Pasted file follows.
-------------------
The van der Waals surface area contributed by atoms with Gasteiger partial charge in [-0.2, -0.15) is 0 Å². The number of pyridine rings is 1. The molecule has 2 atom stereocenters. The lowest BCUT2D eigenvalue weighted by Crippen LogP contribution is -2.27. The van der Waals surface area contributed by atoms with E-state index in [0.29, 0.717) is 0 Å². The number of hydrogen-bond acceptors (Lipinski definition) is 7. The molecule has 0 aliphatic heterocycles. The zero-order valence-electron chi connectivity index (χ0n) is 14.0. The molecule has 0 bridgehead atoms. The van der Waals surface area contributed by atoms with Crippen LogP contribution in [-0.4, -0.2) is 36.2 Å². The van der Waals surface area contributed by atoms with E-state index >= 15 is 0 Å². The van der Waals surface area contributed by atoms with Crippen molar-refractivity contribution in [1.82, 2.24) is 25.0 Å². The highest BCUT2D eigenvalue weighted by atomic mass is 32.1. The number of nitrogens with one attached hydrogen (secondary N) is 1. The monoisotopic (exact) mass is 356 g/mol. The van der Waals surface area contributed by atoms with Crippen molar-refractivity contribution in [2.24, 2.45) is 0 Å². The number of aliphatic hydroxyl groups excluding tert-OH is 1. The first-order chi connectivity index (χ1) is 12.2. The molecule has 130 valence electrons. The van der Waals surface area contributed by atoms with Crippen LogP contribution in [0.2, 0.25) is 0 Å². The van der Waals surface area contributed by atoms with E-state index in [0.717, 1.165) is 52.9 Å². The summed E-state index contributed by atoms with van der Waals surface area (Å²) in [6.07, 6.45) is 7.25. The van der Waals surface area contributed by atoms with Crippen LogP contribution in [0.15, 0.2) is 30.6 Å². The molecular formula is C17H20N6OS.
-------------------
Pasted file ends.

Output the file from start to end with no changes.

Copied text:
The van der Waals surface area contributed by atoms with Gasteiger partial charge in [-0.2, -0.15) is 0 Å². The number of pyridine rings is 1. The molecule has 2 atom stereocenters. The lowest BCUT2D eigenvalue weighted by Crippen LogP contribution is -2.27. The van der Waals surface area contributed by atoms with E-state index in [0.29, 0.717) is 0 Å². The number of hydrogen-bond acceptors (Lipinski definition) is 7. The molecule has 0 aliphatic heterocycles. The zero-order valence-electron chi connectivity index (χ0n) is 14.0. The molecule has 0 bridgehead atoms. The van der Waals surface area contributed by atoms with Crippen LogP contribution in [-0.4, -0.2) is 36.2 Å². The van der Waals surface area contributed by atoms with E-state index >= 15 is 0 Å². The van der Waals surface area contributed by atoms with Crippen molar-refractivity contribution in [1.82, 2.24) is 25.0 Å². The highest BCUT2D eigenvalue weighted by atomic mass is 32.1. The number of nitrogens with one attached hydrogen (secondary N) is 1. The monoisotopic (exact) mass is 356 g/mol. The van der Waals surface area contributed by atoms with Crippen molar-refractivity contribution in [2.24, 2.45) is 0 Å². The number of aliphatic hydroxyl groups excluding tert-OH is 1. The first-order chi connectivity index (χ1) is 12.2. The molecule has 130 valence electrons. The van der Waals surface area contributed by atoms with Crippen LogP contribution in [0.2, 0.25) is 0 Å². The van der Waals surface area contributed by atoms with E-state index in [0.717, 1.165) is 52.9 Å². The summed E-state index contributed by atoms with van der Waals surface area (Å²) in [6.07, 6.45) is 7.25. The van der Waals surface area contributed by atoms with Crippen LogP contribution in [0.15, 0.2) is 30.6 Å². The molecular formula is C17H20N6OS.